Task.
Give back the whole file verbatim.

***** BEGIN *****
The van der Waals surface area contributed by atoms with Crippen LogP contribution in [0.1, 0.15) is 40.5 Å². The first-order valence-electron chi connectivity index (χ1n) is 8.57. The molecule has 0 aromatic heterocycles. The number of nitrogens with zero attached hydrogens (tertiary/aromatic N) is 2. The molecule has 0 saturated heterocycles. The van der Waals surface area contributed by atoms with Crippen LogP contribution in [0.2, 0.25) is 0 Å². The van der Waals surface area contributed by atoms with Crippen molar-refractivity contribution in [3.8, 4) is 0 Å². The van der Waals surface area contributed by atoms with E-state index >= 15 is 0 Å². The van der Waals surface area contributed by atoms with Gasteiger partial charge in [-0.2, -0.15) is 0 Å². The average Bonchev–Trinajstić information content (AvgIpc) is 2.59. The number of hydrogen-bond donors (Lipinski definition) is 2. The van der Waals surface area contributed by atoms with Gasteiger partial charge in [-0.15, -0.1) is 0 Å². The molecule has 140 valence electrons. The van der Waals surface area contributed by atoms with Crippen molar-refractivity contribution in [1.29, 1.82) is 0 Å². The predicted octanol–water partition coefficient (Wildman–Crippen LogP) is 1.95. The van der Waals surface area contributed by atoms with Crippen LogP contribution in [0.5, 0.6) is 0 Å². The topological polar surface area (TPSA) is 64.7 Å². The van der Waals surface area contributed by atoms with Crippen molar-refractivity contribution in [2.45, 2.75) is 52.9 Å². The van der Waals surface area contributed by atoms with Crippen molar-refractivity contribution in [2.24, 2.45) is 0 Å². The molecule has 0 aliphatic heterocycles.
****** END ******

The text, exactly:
The van der Waals surface area contributed by atoms with Crippen LogP contribution in [0.1, 0.15) is 40.5 Å². The first-order valence-electron chi connectivity index (χ1n) is 8.57. The molecule has 0 aromatic heterocycles. The number of nitrogens with zero attached hydrogens (tertiary/aromatic N) is 2. The molecule has 0 saturated heterocycles. The van der Waals surface area contributed by atoms with Crippen LogP contribution in [0.2, 0.25) is 0 Å². The van der Waals surface area contributed by atoms with Crippen molar-refractivity contribution in [3.8, 4) is 0 Å². The van der Waals surface area contributed by atoms with E-state index >= 15 is 0 Å². The van der Waals surface area contributed by atoms with Gasteiger partial charge in [-0.2, -0.15) is 0 Å². The average Bonchev–Trinajstić information content (AvgIpc) is 2.59. The number of hydrogen-bond donors (Lipinski definition) is 2. The van der Waals surface area contributed by atoms with Gasteiger partial charge in [-0.15, -0.1) is 0 Å². The molecule has 140 valence electrons. The van der Waals surface area contributed by atoms with Crippen molar-refractivity contribution in [1.29, 1.82) is 0 Å². The predicted octanol–water partition coefficient (Wildman–Crippen LogP) is 1.95. The van der Waals surface area contributed by atoms with Crippen LogP contribution in [0.5, 0.6) is 0 Å². The topological polar surface area (TPSA) is 64.7 Å². The van der Waals surface area contributed by atoms with Crippen molar-refractivity contribution in [2.45, 2.75) is 52.9 Å². The van der Waals surface area contributed by atoms with Crippen molar-refractivity contribution in [2.24, 2.45) is 0 Å². The molecule has 0 aliphatic heterocycles.